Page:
One of the architects of the Bank of England's independence from the U.K. government now claims political checks and balances should be re-introduced.
The central bank was granted independence from political control in 1997 by then Chancellor, Gordon Brown, who said he wanted to grant the bank freedom to "break from the boom bust economics".
Now the man who helped draft that break and former shadow chancellor, Ed Balls, has co-written a paper on central banks suggesting the independence of the Bank of England (BOE) has gone too far.
The paper, co-authored with Anna Stansbury and James Howat of Harvard University, argued that the BOE needs more political oversight in order to avoid "groupthink".
"After the centralization of prudential regulation – both of the micro and macro variety – and systemic risk monitoring inside the Bank of England, there is a danger that the UK money-credit constitution is too concentrated in the central bank, leading to the possibility of groupthink, a lack of oversight and ultimately risks to central bank independence," it reads.
In a BBC interview Thursday, Balls defended his apparent U-turn by suggesting central bank independence must also come with some responsibility.
"If you take the Bank of England, it's good to have a financial policy committee making decisions about our whole financial system, but frankly, there's not sufficient accountability.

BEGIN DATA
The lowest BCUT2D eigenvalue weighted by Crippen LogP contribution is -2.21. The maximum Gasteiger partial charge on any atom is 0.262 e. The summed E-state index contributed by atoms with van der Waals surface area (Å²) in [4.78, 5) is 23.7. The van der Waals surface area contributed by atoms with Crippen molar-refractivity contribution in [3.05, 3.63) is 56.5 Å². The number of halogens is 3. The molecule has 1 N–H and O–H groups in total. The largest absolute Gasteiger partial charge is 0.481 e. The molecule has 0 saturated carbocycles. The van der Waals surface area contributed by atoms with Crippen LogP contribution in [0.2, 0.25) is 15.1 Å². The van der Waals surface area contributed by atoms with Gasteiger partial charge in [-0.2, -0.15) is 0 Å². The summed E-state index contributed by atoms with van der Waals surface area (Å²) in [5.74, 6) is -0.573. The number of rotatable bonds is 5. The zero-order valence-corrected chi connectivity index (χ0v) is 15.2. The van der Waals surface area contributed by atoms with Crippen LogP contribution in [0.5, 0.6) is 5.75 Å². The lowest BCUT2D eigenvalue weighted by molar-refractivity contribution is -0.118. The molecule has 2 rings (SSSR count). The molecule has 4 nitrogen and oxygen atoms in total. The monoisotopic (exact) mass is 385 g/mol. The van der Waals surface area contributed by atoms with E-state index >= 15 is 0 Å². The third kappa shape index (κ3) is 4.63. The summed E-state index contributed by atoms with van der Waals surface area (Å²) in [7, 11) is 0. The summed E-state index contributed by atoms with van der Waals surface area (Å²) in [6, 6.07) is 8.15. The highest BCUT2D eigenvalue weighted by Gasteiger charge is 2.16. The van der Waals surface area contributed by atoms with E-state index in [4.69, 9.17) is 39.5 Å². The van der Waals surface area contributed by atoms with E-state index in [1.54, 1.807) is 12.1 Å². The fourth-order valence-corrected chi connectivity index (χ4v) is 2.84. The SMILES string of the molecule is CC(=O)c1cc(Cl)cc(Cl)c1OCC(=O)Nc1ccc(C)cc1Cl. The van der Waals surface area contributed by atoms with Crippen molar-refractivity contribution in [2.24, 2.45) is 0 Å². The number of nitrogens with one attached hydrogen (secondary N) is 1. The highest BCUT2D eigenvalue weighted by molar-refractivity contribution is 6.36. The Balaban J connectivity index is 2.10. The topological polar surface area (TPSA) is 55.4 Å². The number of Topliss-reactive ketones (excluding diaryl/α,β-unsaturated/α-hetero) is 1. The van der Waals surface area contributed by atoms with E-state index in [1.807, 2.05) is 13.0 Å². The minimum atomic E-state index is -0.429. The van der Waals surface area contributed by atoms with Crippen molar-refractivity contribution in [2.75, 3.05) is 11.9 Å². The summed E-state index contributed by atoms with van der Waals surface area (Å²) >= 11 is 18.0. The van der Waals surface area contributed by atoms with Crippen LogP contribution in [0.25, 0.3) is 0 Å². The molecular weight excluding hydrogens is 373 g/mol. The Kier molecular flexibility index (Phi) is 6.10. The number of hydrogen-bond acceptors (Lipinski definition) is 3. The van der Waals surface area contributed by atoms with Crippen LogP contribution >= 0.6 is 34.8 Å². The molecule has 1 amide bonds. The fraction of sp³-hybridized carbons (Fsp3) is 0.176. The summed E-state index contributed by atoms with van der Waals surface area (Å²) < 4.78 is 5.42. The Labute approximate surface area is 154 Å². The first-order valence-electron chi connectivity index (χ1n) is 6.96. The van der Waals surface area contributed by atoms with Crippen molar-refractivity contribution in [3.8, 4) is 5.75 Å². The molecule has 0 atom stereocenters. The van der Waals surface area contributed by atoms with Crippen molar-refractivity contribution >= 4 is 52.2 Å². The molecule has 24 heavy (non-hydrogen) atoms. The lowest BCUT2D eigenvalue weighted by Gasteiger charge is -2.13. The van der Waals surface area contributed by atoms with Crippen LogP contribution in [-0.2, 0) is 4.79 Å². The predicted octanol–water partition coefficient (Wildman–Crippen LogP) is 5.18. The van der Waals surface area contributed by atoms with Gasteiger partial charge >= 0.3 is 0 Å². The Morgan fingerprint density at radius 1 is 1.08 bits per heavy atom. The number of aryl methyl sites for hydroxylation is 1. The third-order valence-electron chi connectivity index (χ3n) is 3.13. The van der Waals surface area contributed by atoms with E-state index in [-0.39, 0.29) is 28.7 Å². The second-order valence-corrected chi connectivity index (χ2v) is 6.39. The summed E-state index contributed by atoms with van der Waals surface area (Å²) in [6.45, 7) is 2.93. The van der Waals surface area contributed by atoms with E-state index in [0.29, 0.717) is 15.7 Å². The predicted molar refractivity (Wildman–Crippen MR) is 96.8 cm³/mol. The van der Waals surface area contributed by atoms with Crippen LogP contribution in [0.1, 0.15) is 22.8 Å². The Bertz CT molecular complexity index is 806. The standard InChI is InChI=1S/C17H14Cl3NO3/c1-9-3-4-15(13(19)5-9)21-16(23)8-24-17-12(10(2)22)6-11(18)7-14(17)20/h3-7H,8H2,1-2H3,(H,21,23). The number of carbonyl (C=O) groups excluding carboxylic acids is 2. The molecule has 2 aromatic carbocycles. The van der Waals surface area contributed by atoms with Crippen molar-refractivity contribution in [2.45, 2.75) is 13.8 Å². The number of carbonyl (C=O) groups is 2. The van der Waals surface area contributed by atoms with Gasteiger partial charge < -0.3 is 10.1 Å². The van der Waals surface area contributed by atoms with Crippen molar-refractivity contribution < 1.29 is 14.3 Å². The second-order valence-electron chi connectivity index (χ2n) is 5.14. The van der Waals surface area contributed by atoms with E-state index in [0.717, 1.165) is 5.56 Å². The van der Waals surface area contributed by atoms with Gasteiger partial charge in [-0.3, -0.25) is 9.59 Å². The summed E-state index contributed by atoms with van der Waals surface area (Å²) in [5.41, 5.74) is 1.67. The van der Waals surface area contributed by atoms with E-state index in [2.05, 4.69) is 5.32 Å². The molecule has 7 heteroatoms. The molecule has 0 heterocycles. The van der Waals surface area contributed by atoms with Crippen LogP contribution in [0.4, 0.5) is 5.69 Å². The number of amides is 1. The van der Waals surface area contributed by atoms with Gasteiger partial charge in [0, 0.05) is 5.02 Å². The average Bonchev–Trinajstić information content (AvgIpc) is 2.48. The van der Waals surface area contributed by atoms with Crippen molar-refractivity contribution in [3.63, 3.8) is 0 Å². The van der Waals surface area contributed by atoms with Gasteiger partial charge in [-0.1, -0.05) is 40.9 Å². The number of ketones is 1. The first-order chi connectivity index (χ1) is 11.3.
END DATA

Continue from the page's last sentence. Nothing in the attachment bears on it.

"There's not a clear target, they're making decisions which are quite distributionally politically sensitive. If things go wrong, then the politicians would have to step in," he said.
Balls said the case for independent central banks remained but more reform is needed.
"The reforms we've seen over the last few years have hugely concentrated power in central banks - I think it is unfinished business."
On Tuesday, Bank of England Governor Mark Carney defended central bank policies after criticisms from both U.K. Prime Minister Theresa May and U.S. President-elect Donald Trump.
On the campaign trail Trump had accused the U.S. Federal Reserve of "creating a false economy" by keeping rates too low.
And Theresa May used her party conference speech to highlight her belief that the prolonged low rate environment had increased an imbalance of wealth.
Swiping back, Carney said too much focus by politicians on monetary policy amounted to a "massive blame deflection exercise".